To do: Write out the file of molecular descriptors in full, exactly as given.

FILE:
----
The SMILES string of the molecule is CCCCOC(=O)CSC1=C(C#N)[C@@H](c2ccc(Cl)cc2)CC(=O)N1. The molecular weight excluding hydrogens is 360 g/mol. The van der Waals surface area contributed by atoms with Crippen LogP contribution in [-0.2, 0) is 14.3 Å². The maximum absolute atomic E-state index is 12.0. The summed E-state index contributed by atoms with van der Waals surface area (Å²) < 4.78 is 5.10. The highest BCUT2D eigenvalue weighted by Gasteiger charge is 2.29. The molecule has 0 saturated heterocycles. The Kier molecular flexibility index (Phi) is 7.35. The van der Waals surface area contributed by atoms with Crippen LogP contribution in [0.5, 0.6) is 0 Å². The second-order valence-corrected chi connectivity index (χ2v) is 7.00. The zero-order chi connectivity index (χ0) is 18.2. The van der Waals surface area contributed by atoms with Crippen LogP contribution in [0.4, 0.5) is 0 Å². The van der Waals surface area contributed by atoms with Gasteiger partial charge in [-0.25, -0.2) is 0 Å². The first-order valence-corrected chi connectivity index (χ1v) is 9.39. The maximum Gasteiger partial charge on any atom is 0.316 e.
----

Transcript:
The SMILES string of the molecule is CCCCOC(=O)CSC1=C(C#N)[C@@H](c2ccc(Cl)cc2)CC(=O)N1. The molecular weight excluding hydrogens is 360 g/mol. The van der Waals surface area contributed by atoms with Crippen LogP contribution in [-0.2, 0) is 14.3 Å². The maximum absolute atomic E-state index is 12.0. The summed E-state index contributed by atoms with van der Waals surface area (Å²) < 4.78 is 5.10. The highest BCUT2D eigenvalue weighted by Gasteiger charge is 2.29. The molecule has 0 saturated heterocycles. The Kier molecular flexibility index (Phi) is 7.35. The van der Waals surface area contributed by atoms with Crippen LogP contribution in [0.5, 0.6) is 0 Å². The second-order valence-corrected chi connectivity index (χ2v) is 7.00. The zero-order chi connectivity index (χ0) is 18.2. The van der Waals surface area contributed by atoms with Crippen LogP contribution in [0.4, 0.5) is 0 Å². The van der Waals surface area contributed by atoms with Gasteiger partial charge in [-0.25, -0.2) is 0 Å². The first-order valence-corrected chi connectivity index (χ1v) is 9.39. The maximum Gasteiger partial charge on any atom is 0.316 e.